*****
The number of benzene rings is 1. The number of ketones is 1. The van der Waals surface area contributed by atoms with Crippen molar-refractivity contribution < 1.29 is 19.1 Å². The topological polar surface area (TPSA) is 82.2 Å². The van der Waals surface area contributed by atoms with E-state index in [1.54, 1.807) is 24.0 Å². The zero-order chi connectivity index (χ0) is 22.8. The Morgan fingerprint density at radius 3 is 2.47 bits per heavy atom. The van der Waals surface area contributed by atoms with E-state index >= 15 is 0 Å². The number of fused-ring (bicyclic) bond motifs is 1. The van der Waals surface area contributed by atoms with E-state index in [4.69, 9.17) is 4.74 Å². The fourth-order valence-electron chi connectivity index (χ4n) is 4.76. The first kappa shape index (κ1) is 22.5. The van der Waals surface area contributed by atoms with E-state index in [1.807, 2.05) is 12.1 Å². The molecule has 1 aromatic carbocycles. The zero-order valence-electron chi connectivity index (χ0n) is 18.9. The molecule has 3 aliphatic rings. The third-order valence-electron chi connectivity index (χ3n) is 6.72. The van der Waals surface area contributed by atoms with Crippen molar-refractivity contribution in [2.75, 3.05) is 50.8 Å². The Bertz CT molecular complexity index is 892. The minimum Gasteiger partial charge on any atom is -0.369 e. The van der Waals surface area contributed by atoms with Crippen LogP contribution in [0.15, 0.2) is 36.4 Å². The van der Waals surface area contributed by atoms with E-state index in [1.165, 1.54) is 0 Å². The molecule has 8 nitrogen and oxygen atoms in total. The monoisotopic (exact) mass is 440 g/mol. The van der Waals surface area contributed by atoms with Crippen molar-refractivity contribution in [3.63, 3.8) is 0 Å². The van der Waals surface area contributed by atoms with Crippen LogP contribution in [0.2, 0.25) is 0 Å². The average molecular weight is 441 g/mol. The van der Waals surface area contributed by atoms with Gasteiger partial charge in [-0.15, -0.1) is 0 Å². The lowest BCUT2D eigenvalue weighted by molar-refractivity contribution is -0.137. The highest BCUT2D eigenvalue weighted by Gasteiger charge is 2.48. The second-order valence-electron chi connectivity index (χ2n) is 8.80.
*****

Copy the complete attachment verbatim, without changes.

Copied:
The number of benzene rings is 1. The number of ketones is 1. The van der Waals surface area contributed by atoms with Crippen molar-refractivity contribution < 1.29 is 19.1 Å². The topological polar surface area (TPSA) is 82.2 Å². The van der Waals surface area contributed by atoms with E-state index in [1.54, 1.807) is 24.0 Å². The zero-order chi connectivity index (χ0) is 22.8. The Morgan fingerprint density at radius 3 is 2.47 bits per heavy atom. The van der Waals surface area contributed by atoms with E-state index >= 15 is 0 Å². The number of fused-ring (bicyclic) bond motifs is 1. The van der Waals surface area contributed by atoms with E-state index in [4.69, 9.17) is 4.74 Å². The fourth-order valence-electron chi connectivity index (χ4n) is 4.76. The first kappa shape index (κ1) is 22.5. The van der Waals surface area contributed by atoms with E-state index in [1.807, 2.05) is 12.1 Å². The molecule has 1 aromatic carbocycles. The zero-order valence-electron chi connectivity index (χ0n) is 18.9. The molecule has 3 aliphatic rings. The third-order valence-electron chi connectivity index (χ3n) is 6.72. The van der Waals surface area contributed by atoms with Crippen molar-refractivity contribution in [2.75, 3.05) is 50.8 Å². The Bertz CT molecular complexity index is 892. The minimum Gasteiger partial charge on any atom is -0.369 e. The van der Waals surface area contributed by atoms with Crippen LogP contribution in [0.15, 0.2) is 36.4 Å². The van der Waals surface area contributed by atoms with E-state index in [1.165, 1.54) is 0 Å². The molecule has 8 nitrogen and oxygen atoms in total. The monoisotopic (exact) mass is 440 g/mol. The van der Waals surface area contributed by atoms with Crippen molar-refractivity contribution in [3.63, 3.8) is 0 Å². The van der Waals surface area contributed by atoms with Crippen LogP contribution in [0.2, 0.25) is 0 Å². The average molecular weight is 441 g/mol. The van der Waals surface area contributed by atoms with Gasteiger partial charge in [-0.15, -0.1) is 0 Å². The lowest BCUT2D eigenvalue weighted by molar-refractivity contribution is -0.137. The highest BCUT2D eigenvalue weighted by Gasteiger charge is 2.48. The second-order valence-electron chi connectivity index (χ2n) is 8.80.